> +  // Be within |mScrollableRect|.
> +  //
> +  // This is valid for any layer, but is always relative to this frame and
> +  // not any parents, regardless of parent transforms.
> +  gfx::Point mScrollOffset;

I think for this you should say that it's in CSS pixels, and that it's in the coordinate system understood by window.scrollTo.

@@ +167,5 @@
> +  // For the top-level |window|,
> +  // { x = window.scrollX, y = window.scrollY, // could be 0, 0
> +  //   width = window.innerWidth, height = window.innerHeight }
> +  // Drawing is always clipped to this rect. That is to say, we never try to
> +  // draw outside it.

This doesn't have to be true, does it? Layout would draw outside this rect if the displayport is set outside it. Maybe just take these two sentences out.

@@ +174,5 @@
> +  // |mScrollOffset|, but a different coordinate space than |mViewportRect| and
> +  // |mDisplayPortRect|.
> +  //
> +  // On non-root layers the clip accumulates (i.e. a parent's |mScrollableRect|
> +  // will clip a child's depending on where the child is positioned).

I'm not sure what this means. I don't think mScrollableRect (or any other parameters in FrameMetrics) should affect rendering at all.
Dealt with comments.
Attachment #661415 - Attachment is obsolete: true
Attachment #661415 - Flags: review?(roc)
Attachment #662253 - Flags: review?(roc)
Comment on attachment 662253 [details] [diff] [review]
Change names of FrameMetrics variables to be more descriptive, add documentation, change some coordinate spaces.

Review of attachment 662253 [details] [diff] [review]:
-----------------------------------------------------------------

::: gfx/layers/FrameMetrics.h
@@ +95,5 @@
> +  // instead.
> +  //
> +  // This is only valid on the root layer. Nested iframes do not need this
> +  // metric as they do not have a displayport set. See bug 775452.
> +  nsIntRect mCompositionBounds;

I still think we should add something saying that this is the bounds of the root layer's visible region.

@@ +114,5 @@
> +  // space, so each is explained separately.
> +  //
> +
> +  // The area of a frame's contents that has been painted, relative to the
> +  // top-left of the layer. It is in the same coordinate space as |mViewport|.

Didn't we agree to make mDisplayPort relative to the viewport's top-left, i.e. if mDisplayPort's top-left is 0,0, then it's in the same place as the viewport top-left in the layer, and at the same place as the scroll offset in the document?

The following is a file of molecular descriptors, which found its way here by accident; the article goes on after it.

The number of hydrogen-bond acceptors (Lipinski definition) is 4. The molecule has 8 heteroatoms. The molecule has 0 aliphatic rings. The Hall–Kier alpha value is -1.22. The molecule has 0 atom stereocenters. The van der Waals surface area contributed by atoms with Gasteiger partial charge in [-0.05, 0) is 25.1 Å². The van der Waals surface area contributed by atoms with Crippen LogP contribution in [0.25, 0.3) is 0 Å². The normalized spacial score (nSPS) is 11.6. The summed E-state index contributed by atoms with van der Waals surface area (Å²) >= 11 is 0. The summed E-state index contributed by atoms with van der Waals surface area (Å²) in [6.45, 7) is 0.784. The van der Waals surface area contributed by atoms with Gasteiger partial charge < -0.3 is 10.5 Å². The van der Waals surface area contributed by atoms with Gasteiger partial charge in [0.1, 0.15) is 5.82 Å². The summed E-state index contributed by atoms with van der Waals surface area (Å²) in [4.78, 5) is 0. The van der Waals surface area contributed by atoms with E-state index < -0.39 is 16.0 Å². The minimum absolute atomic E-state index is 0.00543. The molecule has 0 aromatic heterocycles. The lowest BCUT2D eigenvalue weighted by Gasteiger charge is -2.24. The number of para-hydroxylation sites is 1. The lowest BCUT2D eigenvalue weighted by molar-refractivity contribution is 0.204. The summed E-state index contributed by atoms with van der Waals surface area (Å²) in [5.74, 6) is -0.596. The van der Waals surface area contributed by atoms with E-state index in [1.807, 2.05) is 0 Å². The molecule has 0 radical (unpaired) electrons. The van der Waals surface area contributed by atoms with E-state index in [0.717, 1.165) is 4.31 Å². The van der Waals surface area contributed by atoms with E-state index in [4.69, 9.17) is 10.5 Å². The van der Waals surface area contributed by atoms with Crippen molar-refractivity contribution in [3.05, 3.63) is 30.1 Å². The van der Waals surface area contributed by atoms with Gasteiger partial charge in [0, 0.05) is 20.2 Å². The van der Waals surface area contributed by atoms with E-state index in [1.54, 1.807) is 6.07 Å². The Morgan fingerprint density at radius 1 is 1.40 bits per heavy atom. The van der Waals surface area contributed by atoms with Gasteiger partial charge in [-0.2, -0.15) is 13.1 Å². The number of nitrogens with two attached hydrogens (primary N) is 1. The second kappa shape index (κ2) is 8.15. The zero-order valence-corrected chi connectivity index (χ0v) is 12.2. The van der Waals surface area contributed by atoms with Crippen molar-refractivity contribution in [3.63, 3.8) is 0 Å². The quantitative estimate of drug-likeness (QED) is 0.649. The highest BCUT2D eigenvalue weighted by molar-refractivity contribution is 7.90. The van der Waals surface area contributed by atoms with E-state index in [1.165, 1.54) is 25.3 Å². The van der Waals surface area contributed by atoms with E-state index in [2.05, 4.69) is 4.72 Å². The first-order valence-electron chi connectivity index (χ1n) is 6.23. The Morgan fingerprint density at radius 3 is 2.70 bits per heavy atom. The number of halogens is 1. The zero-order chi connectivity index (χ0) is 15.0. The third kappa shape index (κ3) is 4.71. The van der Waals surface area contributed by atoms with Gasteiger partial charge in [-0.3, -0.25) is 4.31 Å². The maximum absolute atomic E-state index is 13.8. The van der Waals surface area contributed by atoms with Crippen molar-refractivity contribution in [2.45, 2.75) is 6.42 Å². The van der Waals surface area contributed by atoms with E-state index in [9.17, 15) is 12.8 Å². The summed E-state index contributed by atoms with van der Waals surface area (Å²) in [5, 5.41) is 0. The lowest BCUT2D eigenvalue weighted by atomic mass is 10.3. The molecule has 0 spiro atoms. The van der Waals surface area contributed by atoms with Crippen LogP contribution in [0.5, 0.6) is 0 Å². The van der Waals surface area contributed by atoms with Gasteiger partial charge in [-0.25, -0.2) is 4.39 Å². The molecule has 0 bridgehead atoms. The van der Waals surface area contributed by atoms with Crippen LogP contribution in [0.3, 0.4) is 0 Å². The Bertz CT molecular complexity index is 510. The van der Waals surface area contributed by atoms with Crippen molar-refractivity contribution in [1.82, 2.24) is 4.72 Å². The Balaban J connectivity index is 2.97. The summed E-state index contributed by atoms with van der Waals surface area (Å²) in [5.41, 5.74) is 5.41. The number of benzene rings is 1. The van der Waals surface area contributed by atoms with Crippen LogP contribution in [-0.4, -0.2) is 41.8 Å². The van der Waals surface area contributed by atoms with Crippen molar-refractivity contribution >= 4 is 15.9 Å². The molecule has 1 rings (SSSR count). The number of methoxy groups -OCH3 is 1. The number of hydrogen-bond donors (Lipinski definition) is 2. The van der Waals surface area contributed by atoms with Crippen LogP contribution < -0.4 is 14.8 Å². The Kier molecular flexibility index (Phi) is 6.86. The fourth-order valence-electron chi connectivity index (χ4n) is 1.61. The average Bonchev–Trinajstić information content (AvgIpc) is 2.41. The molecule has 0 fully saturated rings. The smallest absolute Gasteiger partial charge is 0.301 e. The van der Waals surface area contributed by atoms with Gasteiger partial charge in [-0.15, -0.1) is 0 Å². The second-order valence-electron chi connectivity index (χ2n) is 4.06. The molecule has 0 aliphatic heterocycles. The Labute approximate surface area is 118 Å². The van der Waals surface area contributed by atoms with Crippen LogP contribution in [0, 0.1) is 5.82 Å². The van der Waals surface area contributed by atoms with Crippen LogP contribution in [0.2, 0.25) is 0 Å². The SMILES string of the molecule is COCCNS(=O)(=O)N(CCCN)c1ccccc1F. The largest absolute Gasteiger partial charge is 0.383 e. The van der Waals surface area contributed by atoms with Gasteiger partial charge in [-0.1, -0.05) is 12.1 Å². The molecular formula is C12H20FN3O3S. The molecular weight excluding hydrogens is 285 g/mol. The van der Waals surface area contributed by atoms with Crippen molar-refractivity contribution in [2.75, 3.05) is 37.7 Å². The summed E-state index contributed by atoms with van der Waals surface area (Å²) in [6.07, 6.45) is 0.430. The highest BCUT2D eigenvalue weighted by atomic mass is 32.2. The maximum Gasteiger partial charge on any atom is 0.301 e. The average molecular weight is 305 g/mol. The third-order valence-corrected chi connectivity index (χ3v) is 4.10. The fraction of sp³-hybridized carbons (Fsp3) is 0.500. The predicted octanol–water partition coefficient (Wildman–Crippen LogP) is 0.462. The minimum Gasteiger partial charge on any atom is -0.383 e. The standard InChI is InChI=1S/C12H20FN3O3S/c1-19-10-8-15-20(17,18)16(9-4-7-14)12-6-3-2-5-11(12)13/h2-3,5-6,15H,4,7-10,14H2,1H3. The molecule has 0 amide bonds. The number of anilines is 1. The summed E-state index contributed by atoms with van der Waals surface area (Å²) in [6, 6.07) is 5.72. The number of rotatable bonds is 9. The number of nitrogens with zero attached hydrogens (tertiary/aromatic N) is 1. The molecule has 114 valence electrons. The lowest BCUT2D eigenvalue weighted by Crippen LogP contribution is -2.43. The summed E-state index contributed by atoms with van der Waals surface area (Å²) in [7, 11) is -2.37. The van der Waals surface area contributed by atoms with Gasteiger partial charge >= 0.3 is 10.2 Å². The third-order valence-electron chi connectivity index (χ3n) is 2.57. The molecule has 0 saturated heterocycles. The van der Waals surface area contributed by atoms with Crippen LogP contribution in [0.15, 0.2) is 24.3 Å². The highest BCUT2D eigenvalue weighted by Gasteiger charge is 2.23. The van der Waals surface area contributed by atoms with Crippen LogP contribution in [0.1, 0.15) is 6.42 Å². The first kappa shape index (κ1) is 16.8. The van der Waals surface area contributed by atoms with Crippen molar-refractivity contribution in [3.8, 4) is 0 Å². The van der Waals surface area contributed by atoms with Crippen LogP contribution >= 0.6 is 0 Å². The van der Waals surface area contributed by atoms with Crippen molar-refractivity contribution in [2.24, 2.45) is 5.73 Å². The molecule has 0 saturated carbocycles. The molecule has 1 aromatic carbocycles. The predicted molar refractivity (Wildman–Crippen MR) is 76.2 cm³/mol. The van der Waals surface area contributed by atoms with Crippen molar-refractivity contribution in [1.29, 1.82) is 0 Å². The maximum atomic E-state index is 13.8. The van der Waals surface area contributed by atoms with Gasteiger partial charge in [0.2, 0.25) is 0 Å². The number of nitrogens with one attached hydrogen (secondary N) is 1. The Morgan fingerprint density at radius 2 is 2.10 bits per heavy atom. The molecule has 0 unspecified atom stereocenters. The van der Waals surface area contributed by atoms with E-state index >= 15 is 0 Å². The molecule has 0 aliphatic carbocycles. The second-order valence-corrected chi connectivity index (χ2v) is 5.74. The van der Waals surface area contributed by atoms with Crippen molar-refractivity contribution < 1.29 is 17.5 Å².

@@ +144,5 @@
> +  // This is mainly useful on the root layer, however nested iframes can have
> +  // their own viewport, which will just be the size of the window of the
> +  // iframe. For layers that don't correspond to a document, this metric is
> +  // meaningless and invalid.
> +  gfx::Rect mViewport;

I still think we should say that this is the CSS viewport.
> ::: gfx/layers/FrameMetrics.h
> @@ +95,5 @@
> > +  // instead.
> > +  //
> > +  // This is only valid on the root layer. Nested iframes do not need this
> > +  // metric as they do not have a displayport set. See bug 775452.
> > +  nsIntRect mCompositionBounds;
> 
> I still think we should add something saying that this is the bounds of the
> root layer's visible region.

Dealt with everything except this. I included this information already at the top of the comments for this field.
Attachment #662253 - Attachment is obsolete: true
Attachment #662253 - Flags: review?(roc)
Attachment #663508 - Flags: review?(roc)
Blocks: 786267
Comment on attachment 663508 [details] [diff] [review]
Change names of FrameMetrics variables to be more descriptive, add documentation, change some coordinate spaces.

Review of attachment 663508 [details] [diff] [review]:
-----------------------------------------------------------------

Looking good!

::: gfx/layers/Layers.cpp
@@ +149,5 @@
> +{
> +  s += pfx;
> +  s += nsPrintfCString(
> +    "(x=%f, y=%f, w=%f, h=%f)",
> +    r.x, r.y, r.width, r.height);

s.AppendPrintf

::: gfx/layers/ipc/AsyncPanZoomController.cpp
@@ +681,5 @@
>    gfx::Rect pageSize = aCSSPageRect;
>    float scale = mFrameMetrics.mResolution.width;
>  
>    // The page rect is the css page rect scaled by the current zoom.
>    pageSize.ScaleRoundOut(1 / scale);

Call ScaleInverseRoundOut

@@ +736,3 @@
>    float scale = mFrameMetrics.mResolution.width;
> +  nsIntRect compositionBounds = mFrameMetrics.mCompositionBounds;
> +  compositionBounds.ScaleRoundIn(1 / scale);

Add BaseRect::ScaleInverseRoundIn and call it here.

@@ +885,5 @@
>  
>      if (frame.IsScrollable()) {
> +      metricsScrollOffset =
> +        gfx::Point(frame.mScrollOffset.x * frame.LayersPixelsPerCSSPixel().width,
> +                   frame.mScrollOffset.y * frame.LayersPixelsPerCSSPixel().height);

Add FrameMetrics::GetScrollOffsetInLayerPixels and call it here and in CompositorParent.cpp (twice)

@@ +1011,5 @@
>      // size.
>      if (zoomToRect.IsEmpty()) {
> +      // composition bounds in CSS coordinates
> +      nsIntRect cssCompositionBounds = compositionBounds;
> +      cssCompositionBounds.ScaleRoundIn(1 / mFrameMetrics.mResolution.width);

Add BaseRect::ScaleInverseRoundIn and call it here.

::: gfx/layers/ipc/Axis.cpp
@@ +274,5 @@
> +  nsIntRect compositionBounds = metrics.mCompositionBounds;